On the offensive side, the various factions offer unique and exciting forces. I loved the power of the trebuchet and its ability to lay waste to the enemy from a very safe distance. Similarly, the use of elephants as a mounted unit looks amazing on the battlefield.
As with previous games in the series, players can update their civilisation through ages. Obtaining a certain level of resources enables the advancement of an age, via the construction of a special building. Each new age unlocks new technologies, accessible via units and buildings.
The game has four historic campaigns: The Normans, The Hundred Years War, The Mongol Empire and The Rise of Moscow. Each campaign tells a historically accurate story with the player interacting via chapters featuring the scenarios and battles that actually happened.
My personal favourite is the Norman Invasion, the Battle of Hastings in 1066 being taught to me in school, as it happened not far from where I grew up. But each campaign is well presented offering an immersive history lesson.
Campaign missions include introductory videos filmed at the real-world location of the famous battles with animated troops superimposed. You get to see William the Conqueror’s army take on King Harold’s men overlaid against the East Sussex landscape.
There are also interesting unlockable documentary-style videos showing things like how chainmail was made, how crossbows work, falconry and even a real-life trebuchet in action. The production quality of these videos is as high as you’d expect from, the BBC or National Geographic. Overall, the campaign game feels like an entertaining history lesson, the missions are even narrated in a documentary style.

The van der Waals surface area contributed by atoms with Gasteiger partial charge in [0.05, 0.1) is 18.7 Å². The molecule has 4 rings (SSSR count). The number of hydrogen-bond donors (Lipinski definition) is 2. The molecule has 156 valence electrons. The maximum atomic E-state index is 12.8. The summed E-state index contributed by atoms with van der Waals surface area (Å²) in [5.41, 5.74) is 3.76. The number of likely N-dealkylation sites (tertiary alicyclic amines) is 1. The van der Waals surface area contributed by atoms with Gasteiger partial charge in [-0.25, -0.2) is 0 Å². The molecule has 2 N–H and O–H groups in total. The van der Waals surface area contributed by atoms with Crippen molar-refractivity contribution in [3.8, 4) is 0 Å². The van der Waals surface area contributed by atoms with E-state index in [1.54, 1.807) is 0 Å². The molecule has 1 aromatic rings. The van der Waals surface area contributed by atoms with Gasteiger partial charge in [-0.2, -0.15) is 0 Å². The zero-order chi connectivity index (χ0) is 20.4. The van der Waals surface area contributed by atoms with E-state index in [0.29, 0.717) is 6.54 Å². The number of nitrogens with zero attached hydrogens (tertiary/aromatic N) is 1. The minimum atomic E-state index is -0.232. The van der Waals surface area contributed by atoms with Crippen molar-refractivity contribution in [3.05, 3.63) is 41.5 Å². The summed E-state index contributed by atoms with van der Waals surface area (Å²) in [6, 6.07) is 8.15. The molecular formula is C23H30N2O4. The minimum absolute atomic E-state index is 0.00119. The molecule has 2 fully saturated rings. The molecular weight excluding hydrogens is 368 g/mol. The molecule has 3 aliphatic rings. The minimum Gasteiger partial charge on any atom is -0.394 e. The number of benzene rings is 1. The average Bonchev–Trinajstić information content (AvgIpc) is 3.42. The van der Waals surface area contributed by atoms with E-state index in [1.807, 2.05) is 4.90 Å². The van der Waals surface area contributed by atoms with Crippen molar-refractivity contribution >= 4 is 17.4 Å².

As with its predecessors, I found the most fun to be had is via the skirmish mode. Here players can choose from several AI scenarios or set up their own unique sandbox. The map types, from open land to archipelagos, offer unlimited replay value as you can choose map size, the number of enemies or allies, and the various factions.
Players can choose from the English, Chinese, French, Holy Roman Empire, Mongols, Rus, Delhi Sultanate and Abbasid Dynasty. Each faction has unique units, buildings, and technology trees.
As well as the campaigns and skirmishes, the Art of War is a series of training challenges that introduced players to the game’s various mechanics. By no means essential, these timed exercises are a lot of fun and teach both old hands and new the intricacies of Age of Empires IV’s very deep gameplay.
Multiplayer gameplay is very similar to the skirmish mode, but with the option of both players vs. players and co-op players vs. AI. Matches can be customised for unique multiplayer confrontations or you can join someone else’s match from the in-game lobby. You can also observe other multiplayer matches.
The whole game is impeccably put together. From the menus to the actual gameplay, Age of Empire IV looks amazing. The game has a huge depth to it. The campaigns alone have hours of gameplay and a skirmish can easily last over two hours. There’s a phenomenal amount of replay value. With the game being available as part of the PC Game Pass subscription, it adds even more value to the service.
Age of Empires IV is a worthy addition to the legendary genre-defining real-time strategy series. It refines the gameplay and updates the visuals without taking away any of the fun.